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Time for democracy to work

The question is whether Democrats will join together to protect the right to vote from the assault it faces from Republicans at every level of government.

Sen. Joe Manchin, D-West Virginia says he will oppose suspending or repealing the filibuster to pass voter reforms because they should be passed on a bipartisan basis.
AP Photos

The right to vote is fundamental to a democracy. Today in America, however, that right is under partisan attack across the country. If it is to be defended, nonpartisan reforms must pass across a partisan divide. The question now is whether Democrats will join together to protect the right to vote from the assault it faces from Republicans at every level of government.

That assault is clear and unrelenting. Right-wing justices on the Supreme Court — appointed by Republican presidents — have systematically undermined the right to vote — gutting the Voting Rights Act, opening the door to unlimited and secret money from corporations and the super-rich, and enabling partisan gerrymandering free of judicial review.

At the state level, Republican operatives and politicians have echoed Donald Trump’s Big Lie about the 2020 election — a lie refuted by Trump’s own attorney general, by Trump-appointed judges and by Republican election officials. They have all used fictitious delusions about fraud as an excuse to pass a bevy of laws to make voting harder in states that they control. Thus far, 18 Republican-controlled states have passed laws to limit access to the ballot box, or, even more dangerously, to undercut an independent, nonpartisan counting of the ballots cast.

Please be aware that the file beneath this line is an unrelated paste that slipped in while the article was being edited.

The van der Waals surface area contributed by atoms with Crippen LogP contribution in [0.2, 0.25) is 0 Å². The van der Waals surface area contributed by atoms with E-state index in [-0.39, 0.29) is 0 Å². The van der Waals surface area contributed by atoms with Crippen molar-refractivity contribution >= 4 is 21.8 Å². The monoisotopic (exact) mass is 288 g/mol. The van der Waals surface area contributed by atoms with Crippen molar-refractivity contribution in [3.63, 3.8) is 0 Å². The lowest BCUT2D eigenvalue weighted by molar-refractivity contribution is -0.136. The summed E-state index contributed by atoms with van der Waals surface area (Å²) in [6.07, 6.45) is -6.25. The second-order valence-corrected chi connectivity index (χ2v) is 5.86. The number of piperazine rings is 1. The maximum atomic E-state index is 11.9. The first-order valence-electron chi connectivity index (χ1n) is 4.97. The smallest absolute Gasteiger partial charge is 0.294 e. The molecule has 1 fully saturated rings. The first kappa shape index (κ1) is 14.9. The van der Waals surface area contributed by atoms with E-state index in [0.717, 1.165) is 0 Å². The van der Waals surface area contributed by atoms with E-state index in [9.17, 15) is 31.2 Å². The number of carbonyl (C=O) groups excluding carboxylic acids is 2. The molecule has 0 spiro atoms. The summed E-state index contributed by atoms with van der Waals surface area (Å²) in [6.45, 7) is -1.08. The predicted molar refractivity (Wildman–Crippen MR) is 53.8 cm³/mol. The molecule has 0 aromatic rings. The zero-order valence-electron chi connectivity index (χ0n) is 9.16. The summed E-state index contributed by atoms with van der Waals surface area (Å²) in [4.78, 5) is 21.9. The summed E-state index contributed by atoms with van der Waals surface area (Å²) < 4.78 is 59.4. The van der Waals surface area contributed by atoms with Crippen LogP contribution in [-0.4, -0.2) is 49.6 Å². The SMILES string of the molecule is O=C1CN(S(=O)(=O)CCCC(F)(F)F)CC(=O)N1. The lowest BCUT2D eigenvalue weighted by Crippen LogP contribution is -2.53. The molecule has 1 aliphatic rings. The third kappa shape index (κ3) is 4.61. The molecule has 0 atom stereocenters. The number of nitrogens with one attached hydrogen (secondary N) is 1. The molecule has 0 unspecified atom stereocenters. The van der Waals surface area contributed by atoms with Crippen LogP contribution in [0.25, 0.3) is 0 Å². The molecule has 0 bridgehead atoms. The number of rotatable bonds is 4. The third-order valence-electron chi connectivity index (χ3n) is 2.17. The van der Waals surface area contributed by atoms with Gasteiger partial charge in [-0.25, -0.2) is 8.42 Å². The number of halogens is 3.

And at the national level, Republicans in the Senate have joined at the hip to block efforts to reform election laws to protect free and fair elections. They have used the filibuster to block the ability of the majority to act.

The reality is indisputable. One party — the party supported by a minority of the American people — is seeking to make it harder to vote. One party supported by a growing majority is seeking to make voting easier.

That isn’t new. After the Civil War, the 14th and 15th Amendments, which guaranteed freed slaves the right to vote and to equal protection under the laws, were only passed over the bitter partisan opposition of Southern Democrats. Modern-day Republicans are now following in the footsteps of the plantation Democrats of the Old South, who enacted the Jim Crow laws that suppressed the Black vote for decades. Are today’s Democrats prepared to protect the right to vote against their efforts?

On August 16, the population data from the recent census will be released to the states. This will trigger a flurry of redistricting with Republicans intent on partisan gerrymandering that could give them enough rigged seats to win the House.

Two Democratic senators — West Virginia’s Joe Manchin and Arizona’s Krysten Sinema — argue that they will oppose suspending or repealing the filibuster to pass voter reforms because they should be passed on a bipartisan basis. “The right to vote is fundamental to our American democracy and protecting that right should not be about party or politics,” wrote Manchin, adding that “protecting this right ... should never be done in a partisan manner.”

Surely, it would be preferable to pass reforms with the support of both parties, but it is impossible when one party is all in on voter suppression. The Democratic leadership plans to give Manchin the chance to enlist Republican support for the modest election reforms that Manchin backs. There is no sign that he can gain anything close to the 10 Republican votes needed to overcome a filibuster.

Delay is a loser’s game. It is time for Democrats to act, and for Manchin and Sinema to face reality. Congress must pass reforms to outlaw partisan gerrymandering and protect access to the ballot box before it is too late. That will require suspending or repealing the filibuster and ending the ability of the minority to frustrate the will of the majority. It’s time for our democracy to work — this time to protect itself.

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